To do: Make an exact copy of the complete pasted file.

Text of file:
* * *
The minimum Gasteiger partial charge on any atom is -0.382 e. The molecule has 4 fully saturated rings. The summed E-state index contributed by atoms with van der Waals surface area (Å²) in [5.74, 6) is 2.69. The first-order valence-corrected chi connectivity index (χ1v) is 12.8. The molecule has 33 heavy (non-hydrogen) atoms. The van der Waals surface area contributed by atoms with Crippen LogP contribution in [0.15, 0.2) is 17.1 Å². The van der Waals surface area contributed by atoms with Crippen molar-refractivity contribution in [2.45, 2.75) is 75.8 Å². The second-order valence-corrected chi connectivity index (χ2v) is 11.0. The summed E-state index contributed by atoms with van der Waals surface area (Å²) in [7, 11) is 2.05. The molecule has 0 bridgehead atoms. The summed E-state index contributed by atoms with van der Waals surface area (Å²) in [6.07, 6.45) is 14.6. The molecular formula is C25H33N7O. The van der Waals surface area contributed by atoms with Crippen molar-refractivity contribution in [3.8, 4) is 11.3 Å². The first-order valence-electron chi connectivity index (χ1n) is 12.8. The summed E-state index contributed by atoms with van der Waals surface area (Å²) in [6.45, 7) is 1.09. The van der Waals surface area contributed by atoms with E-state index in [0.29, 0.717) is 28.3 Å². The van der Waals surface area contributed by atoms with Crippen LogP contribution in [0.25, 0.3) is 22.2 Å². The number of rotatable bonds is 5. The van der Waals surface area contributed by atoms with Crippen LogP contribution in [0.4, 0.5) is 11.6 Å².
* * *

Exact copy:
The minimum Gasteiger partial charge on any atom is -0.382 e. The molecule has 4 fully saturated rings. The summed E-state index contributed by atoms with van der Waals surface area (Å²) in [5.74, 6) is 2.69. The first-order valence-corrected chi connectivity index (χ1v) is 12.8. The molecule has 33 heavy (non-hydrogen) atoms. The van der Waals surface area contributed by atoms with Crippen LogP contribution in [0.15, 0.2) is 17.1 Å². The van der Waals surface area contributed by atoms with Crippen molar-refractivity contribution in [2.45, 2.75) is 75.8 Å². The second-order valence-corrected chi connectivity index (χ2v) is 11.0. The summed E-state index contributed by atoms with van der Waals surface area (Å²) in [7, 11) is 2.05. The molecule has 0 bridgehead atoms. The summed E-state index contributed by atoms with van der Waals surface area (Å²) in [6.07, 6.45) is 14.6. The molecular formula is C25H33N7O. The van der Waals surface area contributed by atoms with Crippen molar-refractivity contribution in [3.8, 4) is 11.3 Å². The first-order valence-electron chi connectivity index (χ1n) is 12.8. The summed E-state index contributed by atoms with van der Waals surface area (Å²) in [6.45, 7) is 1.09. The van der Waals surface area contributed by atoms with E-state index in [0.29, 0.717) is 28.3 Å². The van der Waals surface area contributed by atoms with Crippen LogP contribution in [0.25, 0.3) is 22.2 Å². The number of rotatable bonds is 5. The van der Waals surface area contributed by atoms with Crippen LogP contribution in [0.4, 0.5) is 11.6 Å².